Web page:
The Iliad remains a subject of debate to historians and scholars alike in regards to its historicity. Modern historians generally agree that the Iliad reflects a set of historical events but that the accuracy of the Iliad regarding those events varies. Nevertheless, it is not possible to separate fact from pure myth in the poem because there is not enough evidence produced about those historical events. Historian Moses Finley notes that the Iliad was not a contemporary and historical work, but rather one of reflection and nostalgia. It is believed by countless others that the epic poem was a subjective piece of literature, due to its glorification of war. In contrast, Herodotus and Thucydides gave weight to Homer’s words in the Iliad and used the Homeric epics as a source of information about ancient Greece and its past, as the poem reflected upon the ideals and morals of Greek society. Both historians believed that the Iliad did illustrate the events of the Trojan War, yet even so, Herodotus disagreed with Homer’s account of the abduction of Helen and accused him of favouring that version in order to suit his narrative and to enhance the drama. This disparity signifies the variety of possible versions of the Trojan War, in the absence of knowledge of the accurate account. Consequently, this reading impacts the validity of Homer’s Iliad, as there is no supporting evidence that his depiction of the events is entirely accurate. The viewpoints of modern and ancient historians differ as they are influenced by their historical periods, along with their own values and perspectives that lead to opposing opinions in the ongoing debate about the historicity of the Iliad. As more is discovered of the Bronze Age, Finley concludes that the Iliad contains historical knowledge of the Greek Dark Age, or of Mycenaean Greece. Historians similarly analyze the bardic traditions of ancient Greek in order to assess the historicity of the epic poem. Being that the Iliad was an oral composition, bards spoke and sang the story, naturally causing it to be subject to slight changes and improvisations during the course of reciting and delivering. This reflects on the aforementioned unreliability of oral histories. Bards rely on improvisation each time they deliver the narrative, without regards to historical accuracy or linguistic consistency; they follow the outline of the story but the oral text itself is changeable. It is impossible to identify which version of the Iliad was written down and recorded in history. Through an analysis of the different perspectives that historians and scholars hold of the Iliad, it is evident that there is a discrepancy among the perspectives. This discrepancy is due to the absence of independent evidence about the historical events that occurred in ancient Greece in terms of the Iliad’s reliability.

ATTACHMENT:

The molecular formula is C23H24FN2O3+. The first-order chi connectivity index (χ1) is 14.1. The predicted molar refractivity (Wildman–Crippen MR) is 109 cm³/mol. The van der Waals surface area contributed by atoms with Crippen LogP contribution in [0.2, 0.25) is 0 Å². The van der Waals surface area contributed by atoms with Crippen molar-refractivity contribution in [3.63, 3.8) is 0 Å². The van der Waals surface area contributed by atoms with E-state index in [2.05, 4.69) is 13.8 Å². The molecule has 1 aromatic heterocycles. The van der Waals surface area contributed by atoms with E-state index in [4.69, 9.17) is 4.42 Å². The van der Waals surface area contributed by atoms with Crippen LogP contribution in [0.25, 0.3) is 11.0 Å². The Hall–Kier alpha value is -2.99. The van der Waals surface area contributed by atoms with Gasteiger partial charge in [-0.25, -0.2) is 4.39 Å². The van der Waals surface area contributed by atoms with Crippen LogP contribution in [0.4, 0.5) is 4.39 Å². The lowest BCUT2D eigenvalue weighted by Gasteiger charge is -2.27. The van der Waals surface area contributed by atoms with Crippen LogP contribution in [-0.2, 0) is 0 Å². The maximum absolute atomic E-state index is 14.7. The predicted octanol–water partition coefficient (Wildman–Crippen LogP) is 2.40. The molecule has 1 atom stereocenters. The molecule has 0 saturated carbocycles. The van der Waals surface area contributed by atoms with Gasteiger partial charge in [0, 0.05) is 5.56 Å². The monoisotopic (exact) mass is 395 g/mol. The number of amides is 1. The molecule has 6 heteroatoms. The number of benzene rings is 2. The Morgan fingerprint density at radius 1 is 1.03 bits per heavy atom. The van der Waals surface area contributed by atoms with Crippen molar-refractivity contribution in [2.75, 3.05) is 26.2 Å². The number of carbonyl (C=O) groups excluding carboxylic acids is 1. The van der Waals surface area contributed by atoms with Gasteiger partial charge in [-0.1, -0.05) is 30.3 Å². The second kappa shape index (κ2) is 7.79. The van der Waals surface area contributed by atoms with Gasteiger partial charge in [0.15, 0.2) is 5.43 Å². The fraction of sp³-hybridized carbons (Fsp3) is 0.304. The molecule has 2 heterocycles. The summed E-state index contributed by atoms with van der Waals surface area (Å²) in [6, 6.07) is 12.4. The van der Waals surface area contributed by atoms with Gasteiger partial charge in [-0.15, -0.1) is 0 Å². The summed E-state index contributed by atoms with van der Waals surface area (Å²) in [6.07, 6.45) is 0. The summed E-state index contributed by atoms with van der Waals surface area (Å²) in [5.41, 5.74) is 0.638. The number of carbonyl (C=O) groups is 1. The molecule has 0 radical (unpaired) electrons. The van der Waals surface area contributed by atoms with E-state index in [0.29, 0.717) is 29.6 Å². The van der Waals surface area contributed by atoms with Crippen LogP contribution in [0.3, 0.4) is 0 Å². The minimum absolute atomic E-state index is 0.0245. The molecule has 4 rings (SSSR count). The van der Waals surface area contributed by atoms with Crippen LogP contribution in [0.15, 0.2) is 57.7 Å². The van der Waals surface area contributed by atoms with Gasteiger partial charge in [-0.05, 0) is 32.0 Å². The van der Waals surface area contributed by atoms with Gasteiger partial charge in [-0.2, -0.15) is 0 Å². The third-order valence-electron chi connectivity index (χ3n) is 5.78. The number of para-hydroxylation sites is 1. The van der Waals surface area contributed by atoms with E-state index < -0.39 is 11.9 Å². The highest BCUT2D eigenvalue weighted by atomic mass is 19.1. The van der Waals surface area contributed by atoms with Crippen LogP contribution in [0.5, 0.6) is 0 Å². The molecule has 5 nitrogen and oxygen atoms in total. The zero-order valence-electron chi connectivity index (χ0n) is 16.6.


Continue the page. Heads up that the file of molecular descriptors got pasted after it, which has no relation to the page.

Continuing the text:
Passages in the Iliad seem to correspond with the archaeological evidence found of the Trojan War, which supports the debate about the epic poem holding some form of reliable historical accuracy in its contents. Heinrich Schliemann, a German archaeologist, had complete faith in the historicity of the Iliad; he took it as the literal truth and set out to discover the city of Troy using the poem as a map of the area. Schliemann’s biased expectations inadvertently lead him to destroy the remains of other possible artefacts that supported Homer’s Troy. However, Schliemann’s excavations at Troy and Mycenae revealed newfound information about a previously unknown Bronze Age civilization; its weapons, bronze armor, and various other objects seemed to correspond to Homer’s descriptions and the date of these artifacts coincided with the theorized date of the Trojan War. Modern archaeologists currently understand Troy VIIa as the Troy depicted in the Iliad. The cause of the fall of Troy Vlla appears to have been caused by warfare, perhaps from the Trojan War. The size of the city correlates with the size of Troy depicted in the Iliad, thus further validating the possible historical knowledge present in the epic tradition. The Iliad corresponding to the archaeological evidence found among Hissarlike disproves the theory that the Iliad is purely legendary; however much it romanticizes and glorifies, it does in fact hold some significant historical basis of a city similar to Homer’s Troy existing at the same time as the assigned date of the Trojan War.
The question of the reliability of Homer’s epic Iliad and the authenticity and dependability of the poem in relation to its depiction of the historicity of the Trojan War can be analyzed through the Homeric Question, in regards to the possibility of the Iliad being composed by an assembly of people. This question frames the perspectives of historians and scholars, the debate that arises over historical accuracy, and the consideration of how descriptions in the Iliad coincide with archaeological evidence of the Trojan War. One may conclude that this debate about the Iliad as an accurate source is ongoing, so long as much information about Homeric Age is still unknown and lost in history.